"I often get asked, why do you always write about parents and their children. And my answer is frankly, what else is there?"
-- Anna Quindlen.
My little blades, tonight I am all about my memoir as I am prepping it for submission on Monday, March 1st. And so, I feel like a college kid readying her paper for class on Monday. I have spent most of the day working on it and I will be spending most of tomorrow working on it as well. It's actually a bit of a head turn and twist because sometimes I am not even sure why I have written certain chapters -- except that my fellow at Bread Loaf last summer told me that my memoir has 3 strains:
1. growing up in the 1980's in NJ
2. losing my mom as I was growing up
3. having God, losing God, and then finding God again.
And so, I suppose that while writing these chapters, I instinctively put them in because they fell into these 3 headings, which felt important to me. What I wanted to share. And so, here I am. I will be calling a friend tomorrow -- Brittaney perhaps -- to share what I am submitting with her first. Always safe. And tomorrow will be spent organizing and editing my story. I have been writing this since Barnard, so it is time. It is just of ultimate importance that I organize what I am writing so that the reader has a compass. And knows why I am telling this story.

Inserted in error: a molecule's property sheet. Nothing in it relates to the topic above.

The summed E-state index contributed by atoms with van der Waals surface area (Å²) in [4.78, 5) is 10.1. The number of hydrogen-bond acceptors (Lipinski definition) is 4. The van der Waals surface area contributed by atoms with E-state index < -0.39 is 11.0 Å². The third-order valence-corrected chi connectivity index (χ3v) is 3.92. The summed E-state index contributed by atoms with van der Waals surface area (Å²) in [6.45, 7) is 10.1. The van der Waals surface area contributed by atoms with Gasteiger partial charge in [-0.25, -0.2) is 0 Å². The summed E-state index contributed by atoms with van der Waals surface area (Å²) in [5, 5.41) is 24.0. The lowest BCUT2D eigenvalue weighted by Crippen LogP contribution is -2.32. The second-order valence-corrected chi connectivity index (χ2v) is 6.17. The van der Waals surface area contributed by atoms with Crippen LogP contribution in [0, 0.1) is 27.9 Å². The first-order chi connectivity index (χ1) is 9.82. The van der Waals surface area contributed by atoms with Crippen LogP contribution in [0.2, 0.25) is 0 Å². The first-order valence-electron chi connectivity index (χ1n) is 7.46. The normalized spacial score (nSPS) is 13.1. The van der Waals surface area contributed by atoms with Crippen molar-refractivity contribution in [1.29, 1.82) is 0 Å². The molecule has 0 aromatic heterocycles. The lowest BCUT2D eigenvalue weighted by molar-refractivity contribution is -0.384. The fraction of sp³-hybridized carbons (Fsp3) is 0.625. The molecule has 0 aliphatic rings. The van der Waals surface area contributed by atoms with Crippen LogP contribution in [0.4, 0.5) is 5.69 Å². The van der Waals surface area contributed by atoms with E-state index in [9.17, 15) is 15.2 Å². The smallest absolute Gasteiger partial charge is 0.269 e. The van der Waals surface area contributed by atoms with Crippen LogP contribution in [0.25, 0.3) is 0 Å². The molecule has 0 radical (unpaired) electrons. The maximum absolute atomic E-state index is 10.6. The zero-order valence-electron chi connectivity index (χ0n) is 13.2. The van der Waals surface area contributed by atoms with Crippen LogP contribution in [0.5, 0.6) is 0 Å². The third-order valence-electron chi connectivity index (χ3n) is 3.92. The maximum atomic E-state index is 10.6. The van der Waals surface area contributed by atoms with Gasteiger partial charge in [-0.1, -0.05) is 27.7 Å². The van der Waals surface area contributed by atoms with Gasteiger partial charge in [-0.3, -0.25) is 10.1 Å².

And I have learned that I am telling it because it is a story of survival. And it is a story about resilience. That no matter how "bad" things can be, there is always "good." And how I can see this now even if I couldn't see it for awhile. It is what she gave me, my mom, and what I am beginning to give back.
It is growing up with the dichotomy of brilliant popularity and 80's pop culture mixed with losing your mom. It is what makes for a young spirit and an old soul.
Thank you for reading this along with me. Because I have always known that I had to share this story -- but I did not always know why. And now I do. To inspire. To make you believe in magic. Like I now do. Because amidst the sadness -- and often because of it -- there is magic. In life. And it's so beautiful, it could make you cry.
You’ll be just fine